TB background document: New Faces of an Old Disease
Many people in rich countries think of tuberculosis as a disease of the past. Indeed well into the 1980s, experts thought that tuberculosis (TB) could be eliminated in a matter of decades. TB was seemingly under control.
Antibiotics, developed from the 1940s on, appeared to be effective in treating the disease. And as long as the strategy introduced by the World Health Organization (WHO), known as DOTS (Directly Observed Treatment, Short-Course), was correctly and efficiently rolled out, policy makers were convinced that TB would one day be a scourge of the past.
But now the international community recognises that with around nine million new cases appearing every year, TB is far from defeated. TB is a deadly killer, responsible for 1.7 million deaths in 2006 – that is almost four lives claimed every single minute. The vast majority of TB cases occur in developing countries, with 22 high burden countries (mostly low and middle income countries) carrying approximately 80 percent of the global burden. Two billion people – one third of the world’s population – are infected and carry the tubercle bacillus.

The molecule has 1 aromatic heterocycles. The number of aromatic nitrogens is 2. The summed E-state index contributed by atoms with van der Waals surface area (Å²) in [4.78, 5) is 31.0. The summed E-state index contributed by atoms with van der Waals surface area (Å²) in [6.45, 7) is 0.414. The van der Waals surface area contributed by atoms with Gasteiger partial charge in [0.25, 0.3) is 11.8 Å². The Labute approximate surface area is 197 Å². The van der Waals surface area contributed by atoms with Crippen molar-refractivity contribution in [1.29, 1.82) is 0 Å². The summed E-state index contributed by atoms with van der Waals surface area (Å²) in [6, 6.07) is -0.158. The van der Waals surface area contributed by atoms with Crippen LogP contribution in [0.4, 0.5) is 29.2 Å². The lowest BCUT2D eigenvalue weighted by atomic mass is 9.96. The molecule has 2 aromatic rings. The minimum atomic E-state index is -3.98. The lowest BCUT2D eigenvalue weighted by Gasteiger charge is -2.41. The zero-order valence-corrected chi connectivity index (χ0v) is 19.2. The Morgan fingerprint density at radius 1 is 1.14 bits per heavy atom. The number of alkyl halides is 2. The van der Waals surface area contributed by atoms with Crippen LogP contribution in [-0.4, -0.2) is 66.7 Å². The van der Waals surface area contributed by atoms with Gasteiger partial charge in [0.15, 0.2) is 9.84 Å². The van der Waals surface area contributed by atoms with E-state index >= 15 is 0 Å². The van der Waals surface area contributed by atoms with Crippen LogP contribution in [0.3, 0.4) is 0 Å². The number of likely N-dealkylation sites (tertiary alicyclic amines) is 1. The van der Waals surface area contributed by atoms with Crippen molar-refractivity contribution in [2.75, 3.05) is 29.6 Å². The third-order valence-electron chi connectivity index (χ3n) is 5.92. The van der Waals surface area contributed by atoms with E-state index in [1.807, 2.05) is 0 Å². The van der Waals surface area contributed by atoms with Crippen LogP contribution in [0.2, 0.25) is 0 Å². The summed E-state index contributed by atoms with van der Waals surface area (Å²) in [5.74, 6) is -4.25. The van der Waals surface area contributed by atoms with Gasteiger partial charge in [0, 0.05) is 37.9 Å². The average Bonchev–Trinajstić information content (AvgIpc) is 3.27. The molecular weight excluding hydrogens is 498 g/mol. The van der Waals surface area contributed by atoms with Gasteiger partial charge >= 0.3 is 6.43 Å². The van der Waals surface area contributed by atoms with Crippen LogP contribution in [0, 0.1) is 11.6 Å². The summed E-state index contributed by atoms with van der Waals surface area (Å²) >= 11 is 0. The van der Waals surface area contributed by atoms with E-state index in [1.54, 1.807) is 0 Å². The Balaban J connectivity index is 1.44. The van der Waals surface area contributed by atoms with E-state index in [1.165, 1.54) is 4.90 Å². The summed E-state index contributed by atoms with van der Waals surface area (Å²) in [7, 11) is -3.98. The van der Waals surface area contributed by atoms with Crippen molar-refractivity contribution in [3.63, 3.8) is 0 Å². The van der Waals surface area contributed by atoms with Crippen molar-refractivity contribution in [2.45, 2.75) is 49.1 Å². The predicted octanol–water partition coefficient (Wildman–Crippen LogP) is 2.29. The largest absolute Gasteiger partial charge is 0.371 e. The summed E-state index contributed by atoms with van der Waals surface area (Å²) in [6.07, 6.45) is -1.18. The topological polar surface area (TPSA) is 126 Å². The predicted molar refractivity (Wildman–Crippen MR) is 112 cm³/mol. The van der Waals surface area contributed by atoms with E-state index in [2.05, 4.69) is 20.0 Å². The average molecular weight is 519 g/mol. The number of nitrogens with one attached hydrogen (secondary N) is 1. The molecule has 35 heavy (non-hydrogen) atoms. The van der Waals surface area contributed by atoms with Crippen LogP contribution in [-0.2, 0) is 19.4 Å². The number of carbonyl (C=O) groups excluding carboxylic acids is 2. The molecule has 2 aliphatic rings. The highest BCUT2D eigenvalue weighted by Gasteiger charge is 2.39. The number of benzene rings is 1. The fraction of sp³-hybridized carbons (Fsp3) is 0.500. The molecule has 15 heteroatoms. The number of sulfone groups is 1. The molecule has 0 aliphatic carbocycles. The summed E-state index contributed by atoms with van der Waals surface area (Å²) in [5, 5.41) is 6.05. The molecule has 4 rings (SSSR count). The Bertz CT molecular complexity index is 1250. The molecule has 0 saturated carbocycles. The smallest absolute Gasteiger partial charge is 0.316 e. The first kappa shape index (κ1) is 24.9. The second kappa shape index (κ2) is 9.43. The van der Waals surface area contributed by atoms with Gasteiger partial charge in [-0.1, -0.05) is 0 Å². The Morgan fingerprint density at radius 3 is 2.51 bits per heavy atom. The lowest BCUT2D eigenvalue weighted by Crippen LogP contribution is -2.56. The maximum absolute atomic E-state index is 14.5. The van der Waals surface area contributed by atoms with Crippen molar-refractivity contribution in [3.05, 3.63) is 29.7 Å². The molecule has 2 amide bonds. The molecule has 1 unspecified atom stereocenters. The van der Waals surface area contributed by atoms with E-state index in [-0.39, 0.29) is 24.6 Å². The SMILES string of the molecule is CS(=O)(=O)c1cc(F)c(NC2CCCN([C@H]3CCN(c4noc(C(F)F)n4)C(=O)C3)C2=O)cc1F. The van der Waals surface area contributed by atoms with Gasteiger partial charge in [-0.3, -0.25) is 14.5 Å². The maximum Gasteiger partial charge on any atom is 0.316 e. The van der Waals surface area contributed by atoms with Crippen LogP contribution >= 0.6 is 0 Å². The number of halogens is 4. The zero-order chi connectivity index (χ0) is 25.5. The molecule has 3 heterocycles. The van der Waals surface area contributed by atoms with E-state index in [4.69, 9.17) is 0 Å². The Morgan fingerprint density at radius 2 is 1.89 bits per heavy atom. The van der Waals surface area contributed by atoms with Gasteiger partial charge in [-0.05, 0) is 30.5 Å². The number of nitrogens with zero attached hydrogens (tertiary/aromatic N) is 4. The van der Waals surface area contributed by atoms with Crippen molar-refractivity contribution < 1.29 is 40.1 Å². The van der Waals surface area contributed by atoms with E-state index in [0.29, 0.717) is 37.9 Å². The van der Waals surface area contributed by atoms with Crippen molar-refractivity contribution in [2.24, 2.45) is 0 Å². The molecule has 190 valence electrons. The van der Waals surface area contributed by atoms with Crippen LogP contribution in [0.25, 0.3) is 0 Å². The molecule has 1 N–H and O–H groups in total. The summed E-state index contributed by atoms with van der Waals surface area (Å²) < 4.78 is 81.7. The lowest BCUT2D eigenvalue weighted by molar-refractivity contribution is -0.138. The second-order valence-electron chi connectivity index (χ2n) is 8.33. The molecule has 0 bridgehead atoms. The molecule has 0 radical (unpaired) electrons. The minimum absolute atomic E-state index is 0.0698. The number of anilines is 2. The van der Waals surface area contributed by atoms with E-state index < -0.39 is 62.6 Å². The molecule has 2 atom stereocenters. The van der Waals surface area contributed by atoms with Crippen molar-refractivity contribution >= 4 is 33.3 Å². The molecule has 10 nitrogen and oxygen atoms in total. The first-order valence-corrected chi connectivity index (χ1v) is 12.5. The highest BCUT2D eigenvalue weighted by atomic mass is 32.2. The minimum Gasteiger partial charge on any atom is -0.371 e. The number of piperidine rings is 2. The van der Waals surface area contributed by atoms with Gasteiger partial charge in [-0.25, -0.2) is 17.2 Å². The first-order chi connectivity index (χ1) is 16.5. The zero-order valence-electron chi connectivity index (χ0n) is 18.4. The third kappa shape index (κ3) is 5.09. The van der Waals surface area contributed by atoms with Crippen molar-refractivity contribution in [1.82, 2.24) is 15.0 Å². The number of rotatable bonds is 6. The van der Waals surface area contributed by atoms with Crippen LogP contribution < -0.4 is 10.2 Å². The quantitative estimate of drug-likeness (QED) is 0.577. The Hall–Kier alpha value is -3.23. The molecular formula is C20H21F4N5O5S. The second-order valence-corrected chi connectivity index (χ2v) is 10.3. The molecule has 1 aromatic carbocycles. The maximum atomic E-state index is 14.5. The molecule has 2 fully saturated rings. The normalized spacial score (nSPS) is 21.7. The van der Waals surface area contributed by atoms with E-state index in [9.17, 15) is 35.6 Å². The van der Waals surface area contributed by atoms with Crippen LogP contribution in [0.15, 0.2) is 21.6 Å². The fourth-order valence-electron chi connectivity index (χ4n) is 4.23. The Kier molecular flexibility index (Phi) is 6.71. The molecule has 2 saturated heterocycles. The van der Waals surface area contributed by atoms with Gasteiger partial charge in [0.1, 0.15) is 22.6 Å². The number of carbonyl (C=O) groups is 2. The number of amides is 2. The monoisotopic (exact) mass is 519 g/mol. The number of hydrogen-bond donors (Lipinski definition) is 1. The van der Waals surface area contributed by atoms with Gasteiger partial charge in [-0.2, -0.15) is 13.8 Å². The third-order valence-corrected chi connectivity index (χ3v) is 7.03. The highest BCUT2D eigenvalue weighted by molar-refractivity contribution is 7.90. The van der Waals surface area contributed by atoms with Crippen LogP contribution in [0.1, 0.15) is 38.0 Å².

Worse, this ‘disease of the past’ has returned with new faces that are stretching our capacities to breaking point. The rapid spread of TB among people living with HIV, coupled with the emergence and spread of strains of TB that are resistant to the most common and effective drugs used to treat the disease, have led to a situation where far from being contained, TB is in fact spiralling out of control. After calling victory too early, the world is waking up to the fact that TB has re-emerged as a major threat to global health.